Day 428: PACE recognizes Russia’s deportation of Ukrainian children as genocide

PACE recognizes Russia’s deportation of Ukrainian children as genocide. Russia launches missile strike on residential neighborhood in Mykolayiv. Ukrainian troops “in good position” for counteroffensive, have 98 per cent of what’s needed.

PACE recognizes Russia’s deportation of Ukrainian children as genocide

On Thursday, April 27, the Parliamentary Assembly of the Council of Europe passed a resolution that recognizes the forced deportation of Ukrainian children to Russia as genocide. The resolution passed by a vote of 87 to one. 

This is the first such document that labels Russia’s action in Ukraine as genocide, a member of the Ukrainian delegation to the Assembly, MP Oleksiy Honcharenko said on Telegram.

According to the resolution, the facts of deportation and forcible transfer of Ukrainian children to Russia fall under the 1948 Genocide Convention.

The Assembly welcomes the International Criminal Court’s decision to issue arrest warrants against the President of the Russian Federation, Vladimir Putin, and the Russian Commissioner for Children’s Rights, Maria Lvova-Belova.

The resolution supports the need for thorough recording, gathering and assessment of evidence of the crime of genocide.

The Assembly calls on the International Criminal Court to examine the possible prosecution of the crime of genocide as regards Russia’s actions towards Ukrainian children currently within its hands and encourages States Parties to consider bringing prosecutions for all crimes within their national criminal courts where jurisdiction is possible.

The resolution calls on the international community to strengthen co-operation with the European Union in order to stop the crimes of deportations of Ukrainian civilians by the Russian Federation.

Russia launches missile strike on residential neighborhood in Mykolayiv

A Russian missile strike on Mykolayiv early Thursday killed one person and injured 23 others.

Russia bombarded the city with four Kalibr missiles, head of the joint press center of the Defense Forces of Southern Ukraine, Natalia Humenyuk said. 

The missiles were launched from the Black Sea, according to the spokesperson for the Operational Command South, Vladyslav Nazarov.

“The enemy struck Mykolayiv overnight with Kalibr missiles launched from the Black Sea. [Russia fired] four missiles, using particularities of the landscape and changing their trajectory to complicate the detection,” Nazarov said, posting on Telegram.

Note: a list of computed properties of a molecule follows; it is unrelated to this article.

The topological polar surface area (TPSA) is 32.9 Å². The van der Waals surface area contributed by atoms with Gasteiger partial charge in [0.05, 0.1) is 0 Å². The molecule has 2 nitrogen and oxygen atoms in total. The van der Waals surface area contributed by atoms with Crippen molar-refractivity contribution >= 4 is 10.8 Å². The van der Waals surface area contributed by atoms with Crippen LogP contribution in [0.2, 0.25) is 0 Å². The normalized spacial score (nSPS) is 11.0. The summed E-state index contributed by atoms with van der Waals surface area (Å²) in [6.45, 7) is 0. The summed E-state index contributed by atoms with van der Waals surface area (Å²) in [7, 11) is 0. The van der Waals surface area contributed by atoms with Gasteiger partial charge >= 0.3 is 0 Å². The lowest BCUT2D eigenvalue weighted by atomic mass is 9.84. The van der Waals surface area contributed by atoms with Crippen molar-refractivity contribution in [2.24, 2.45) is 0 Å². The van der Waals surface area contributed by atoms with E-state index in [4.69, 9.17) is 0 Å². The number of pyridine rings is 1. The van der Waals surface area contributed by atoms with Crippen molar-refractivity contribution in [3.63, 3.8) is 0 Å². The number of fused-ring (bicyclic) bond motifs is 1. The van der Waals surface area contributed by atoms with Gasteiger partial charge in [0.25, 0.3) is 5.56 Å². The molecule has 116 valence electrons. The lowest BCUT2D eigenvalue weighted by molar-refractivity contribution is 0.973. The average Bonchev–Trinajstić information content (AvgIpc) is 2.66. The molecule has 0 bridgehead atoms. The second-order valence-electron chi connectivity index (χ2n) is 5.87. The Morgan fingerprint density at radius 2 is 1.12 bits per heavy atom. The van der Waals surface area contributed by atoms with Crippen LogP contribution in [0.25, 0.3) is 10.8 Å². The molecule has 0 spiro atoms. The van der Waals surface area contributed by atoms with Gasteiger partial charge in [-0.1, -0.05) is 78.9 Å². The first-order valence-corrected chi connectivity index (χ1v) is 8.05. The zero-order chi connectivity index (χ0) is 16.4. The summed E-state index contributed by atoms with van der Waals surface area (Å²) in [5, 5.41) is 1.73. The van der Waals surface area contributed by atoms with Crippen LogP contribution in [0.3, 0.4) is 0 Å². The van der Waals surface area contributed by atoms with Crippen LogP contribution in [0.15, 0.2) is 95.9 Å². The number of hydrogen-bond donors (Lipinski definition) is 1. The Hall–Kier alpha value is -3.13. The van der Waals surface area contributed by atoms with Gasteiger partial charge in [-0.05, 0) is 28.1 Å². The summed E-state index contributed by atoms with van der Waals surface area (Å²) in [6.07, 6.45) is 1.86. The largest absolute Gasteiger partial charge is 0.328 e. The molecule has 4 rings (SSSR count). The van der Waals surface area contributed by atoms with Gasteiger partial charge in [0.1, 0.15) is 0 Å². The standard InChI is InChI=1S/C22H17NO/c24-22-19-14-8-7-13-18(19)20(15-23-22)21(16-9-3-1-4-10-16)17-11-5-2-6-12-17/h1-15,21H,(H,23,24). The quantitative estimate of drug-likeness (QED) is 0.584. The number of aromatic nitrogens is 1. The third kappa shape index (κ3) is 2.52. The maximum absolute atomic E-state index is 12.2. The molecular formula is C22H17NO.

He added that “considering the fact that these are high-precision weapons that hit targets based on coordinates, it is an obvious fact of terror of civilian population”.

These are the first such attacks on the city since the New Year, Mykolayiv mayor Oleksandr Senkevych told Radio Free Europe/Radio Liberty. “People were caught off-guard, there was slight panic,” he said. He added that there were no military facilities near where the missiles landed.

Ukrainian troops “in good position” for counteroffensive, have 98 per cent of what’s needed

Nearly all the combat vehicles Ukraine’s Western allies promised to deliver in time for the counteroffensive have arrived, Commander of the U.S. European Command, General Christopher Cavoli told the U.S. House Armed Services Committee during a hearing. 

Cavoli said they “sat down with our Ukrainian colleagues” and figured out what aid they’ll need for their offensive: “We checked it a couple of times, and we gathered it from our allies, who were very generous, especially with regard to tanks and armored fighting vehicles. And we have been shipping it into the country.”

“Over 98 percent of the combat vehicles are already there,” he said.

“According to the modeling that we’ve very carefully done with them, the Ukrainians are in a good position,” Cavoli said.

On Thursday, April 27, NATO Secretary General Jens Stoltenberg released similar information, saying that “more than 98 per cent of the combat vehicles promised to Ukraine have already been delivered”. He added that “this will put Ukraine in a strong position to continue to retake occupied territory”.

Allies’ willingness to continue to provide assistance to Ukraine will largely depend on whether Ukraine’s counteroffensive is successful, Ukrainian Defense Minister Oleksiy Reznikov said. He said he disapproves of the vivid discussions around the counteroffensive, but he understands the reasons for it. People want victory, he added, while the allies have come a long way from supporting Ukraine so that it can survive to investing in the victory. At the same time, Ukraine’s allies are committed to supporting the country until it prevails.

Why some European countries want to impose ban on Ukrainian grain? Ukraine in Flames #413

In mid-April Poland, followed by Hungary, Slovakia and Romania, imposed a temporary ban on the import of grain and some other types of agricultural products from Ukraine. The governments of these countries claim that local farmers suffer losses due to the supply of Ukrainian agricultural products to their domestic markets. This came as a shock for Ukraine and its farmers, as agricultural exports account for 70% of Ukraine’s foreign exchange earnings from commodity exports. Watch Ukraine in flames #413 to find out about the temporary ban on Ukrainian grain and why it suddenly became so divisive in Europe.


  • Iulian Chifu, State Counselor of the Prime Minister for Foreign Affairs, Security and Strategic Affairs, Romania
  • Denys Marchuk, Deputy Chair of the Ukrainian Agrarian Council